Arlington, Va.—May the city of New Orleans subject local tour guides to hundreds of dollars in fines and five months in jail for engaging in unauthorized talking?
This is the question that Judge Susie Morgan of the U.S. District Court for the Eastern District of Louisiana will consider when she hears argument on Thursday, September 6, in a First Amendment challenge to New Orleans licensing law for tour guides. Four area tour guides are joining forces with the Institute for Justice (IJ)—a nonprofit, public interest law firm—to strike down the law as a violation of their fundamental constitutional rights.
“The government cannot be in the business of deciding who may speak and who may not,” said Matt Miller, lead counsel in the lawsuit and attorney with IJ. “The Constitution protects your right to communicate for a living, whether you are a journalist, a street performer or a tour guide.”
New Orleans requires every tour guide to pass a history exam, undergo a drug test and pass an FBI criminal background check every two years merely for speaking. The law covers all types of tours, from historical and culinary tours to fanciful ghost tours. People who give tours without a license face fines up to $300 per occurrence and five months in jail.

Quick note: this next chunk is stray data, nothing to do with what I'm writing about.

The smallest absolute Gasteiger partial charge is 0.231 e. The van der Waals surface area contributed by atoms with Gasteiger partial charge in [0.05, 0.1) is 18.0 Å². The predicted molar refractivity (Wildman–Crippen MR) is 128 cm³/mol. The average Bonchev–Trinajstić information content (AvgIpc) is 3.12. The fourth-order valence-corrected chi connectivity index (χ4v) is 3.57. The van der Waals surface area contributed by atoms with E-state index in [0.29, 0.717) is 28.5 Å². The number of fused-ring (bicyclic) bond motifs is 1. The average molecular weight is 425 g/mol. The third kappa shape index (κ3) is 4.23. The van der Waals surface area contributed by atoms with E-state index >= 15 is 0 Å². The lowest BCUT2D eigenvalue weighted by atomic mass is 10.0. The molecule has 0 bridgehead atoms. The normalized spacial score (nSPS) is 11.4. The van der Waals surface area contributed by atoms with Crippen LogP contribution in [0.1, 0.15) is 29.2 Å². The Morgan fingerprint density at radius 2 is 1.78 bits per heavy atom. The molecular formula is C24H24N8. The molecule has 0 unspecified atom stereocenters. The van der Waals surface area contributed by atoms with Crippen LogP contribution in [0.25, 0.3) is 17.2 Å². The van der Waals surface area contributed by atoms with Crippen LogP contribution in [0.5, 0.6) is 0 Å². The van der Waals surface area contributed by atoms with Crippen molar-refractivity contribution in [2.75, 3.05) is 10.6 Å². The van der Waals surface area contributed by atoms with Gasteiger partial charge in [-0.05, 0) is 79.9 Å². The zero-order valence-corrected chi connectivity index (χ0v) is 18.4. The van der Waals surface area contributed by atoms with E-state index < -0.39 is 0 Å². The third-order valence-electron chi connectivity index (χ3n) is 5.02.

Challenging the law are four New Orleans tour guides—Candance Kagan, Mary LaCoste, Joycelyn Cole and Annette Watt—who are fighting to protect their First Amendment right to communicate for a living.
Candance Kagan is a New Orleans native and tour guide. She explained, “The government doesn’t do drug tests on Salvation Army bell-ringers and it doesn’t do criminal background checks on people who lead parades, so why should it do those things to tour guides who just want to show people this beautiful city and talk about its history?”
This lawsuit is part of a larger, national effort to protect the rights of individuals that speak for a living. The Institute for Justice has challenged tour-guide licensing schemes in Philadelphia and Washington, D.C., receiving significant national media attention, including coverage from NPR’s All Things Considered and the front page of the Wall Street Journal.
IJ Attorney Paul Sherman said, “These lawsuits seek to resolve one of the most important unanswered questions in First Amendment law: Can occupational-licensing laws trump free speech?”
Founded in 1991, the Virginia-based Institute for Justice is a public interest law firm that fights for free speech and economic liberty nationwide. For more information on today’s lawsuit, including a one-stop-shopping case backgrounder and high-res images of the clients, please visit www.IJ.org/NOLATours.